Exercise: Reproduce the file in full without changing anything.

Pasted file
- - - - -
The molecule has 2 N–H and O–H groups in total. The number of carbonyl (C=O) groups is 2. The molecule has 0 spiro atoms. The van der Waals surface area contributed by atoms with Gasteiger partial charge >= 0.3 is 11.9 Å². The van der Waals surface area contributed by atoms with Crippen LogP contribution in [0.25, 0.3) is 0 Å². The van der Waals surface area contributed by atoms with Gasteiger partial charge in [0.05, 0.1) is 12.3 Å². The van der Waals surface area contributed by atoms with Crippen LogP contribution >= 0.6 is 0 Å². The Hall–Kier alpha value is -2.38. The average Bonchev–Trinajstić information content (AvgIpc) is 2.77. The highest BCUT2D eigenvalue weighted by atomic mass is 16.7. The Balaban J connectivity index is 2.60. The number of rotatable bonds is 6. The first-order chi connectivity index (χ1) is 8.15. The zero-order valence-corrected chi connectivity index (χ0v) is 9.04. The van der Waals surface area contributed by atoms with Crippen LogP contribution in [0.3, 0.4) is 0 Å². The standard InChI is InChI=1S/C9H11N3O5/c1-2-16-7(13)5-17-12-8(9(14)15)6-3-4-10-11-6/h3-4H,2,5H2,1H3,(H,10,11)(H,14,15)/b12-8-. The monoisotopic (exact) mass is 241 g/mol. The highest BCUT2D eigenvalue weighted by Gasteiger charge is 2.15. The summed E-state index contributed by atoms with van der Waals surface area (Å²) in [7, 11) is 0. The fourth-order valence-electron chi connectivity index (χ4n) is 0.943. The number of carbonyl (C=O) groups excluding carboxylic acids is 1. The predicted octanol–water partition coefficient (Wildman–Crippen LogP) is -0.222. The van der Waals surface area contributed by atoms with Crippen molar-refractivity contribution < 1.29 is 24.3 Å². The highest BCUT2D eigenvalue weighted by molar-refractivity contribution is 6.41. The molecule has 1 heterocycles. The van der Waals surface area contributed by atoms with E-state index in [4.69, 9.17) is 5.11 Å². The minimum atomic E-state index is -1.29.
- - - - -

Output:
The molecule has 2 N–H and O–H groups in total. The number of carbonyl (C=O) groups is 2. The molecule has 0 spiro atoms. The van der Waals surface area contributed by atoms with Gasteiger partial charge >= 0.3 is 11.9 Å². The van der Waals surface area contributed by atoms with Crippen LogP contribution in [0.25, 0.3) is 0 Å². The van der Waals surface area contributed by atoms with Gasteiger partial charge in [0.05, 0.1) is 12.3 Å². The van der Waals surface area contributed by atoms with Crippen LogP contribution >= 0.6 is 0 Å². The Hall–Kier alpha value is -2.38. The average Bonchev–Trinajstić information content (AvgIpc) is 2.77. The highest BCUT2D eigenvalue weighted by atomic mass is 16.7. The Balaban J connectivity index is 2.60. The number of rotatable bonds is 6. The first-order chi connectivity index (χ1) is 8.15. The zero-order valence-corrected chi connectivity index (χ0v) is 9.04. The van der Waals surface area contributed by atoms with Crippen LogP contribution in [0.3, 0.4) is 0 Å². The standard InChI is InChI=1S/C9H11N3O5/c1-2-16-7(13)5-17-12-8(9(14)15)6-3-4-10-11-6/h3-4H,2,5H2,1H3,(H,10,11)(H,14,15)/b12-8-. The monoisotopic (exact) mass is 241 g/mol. The highest BCUT2D eigenvalue weighted by Gasteiger charge is 2.15. The summed E-state index contributed by atoms with van der Waals surface area (Å²) in [7, 11) is 0. The fourth-order valence-electron chi connectivity index (χ4n) is 0.943. The number of carbonyl (C=O) groups excluding carboxylic acids is 1. The predicted octanol–water partition coefficient (Wildman–Crippen LogP) is -0.222. The van der Waals surface area contributed by atoms with Crippen molar-refractivity contribution < 1.29 is 24.3 Å². The highest BCUT2D eigenvalue weighted by molar-refractivity contribution is 6.41. The molecule has 1 heterocycles. The van der Waals surface area contributed by atoms with E-state index in [4.69, 9.17) is 5.11 Å². The minimum atomic E-state index is -1.29.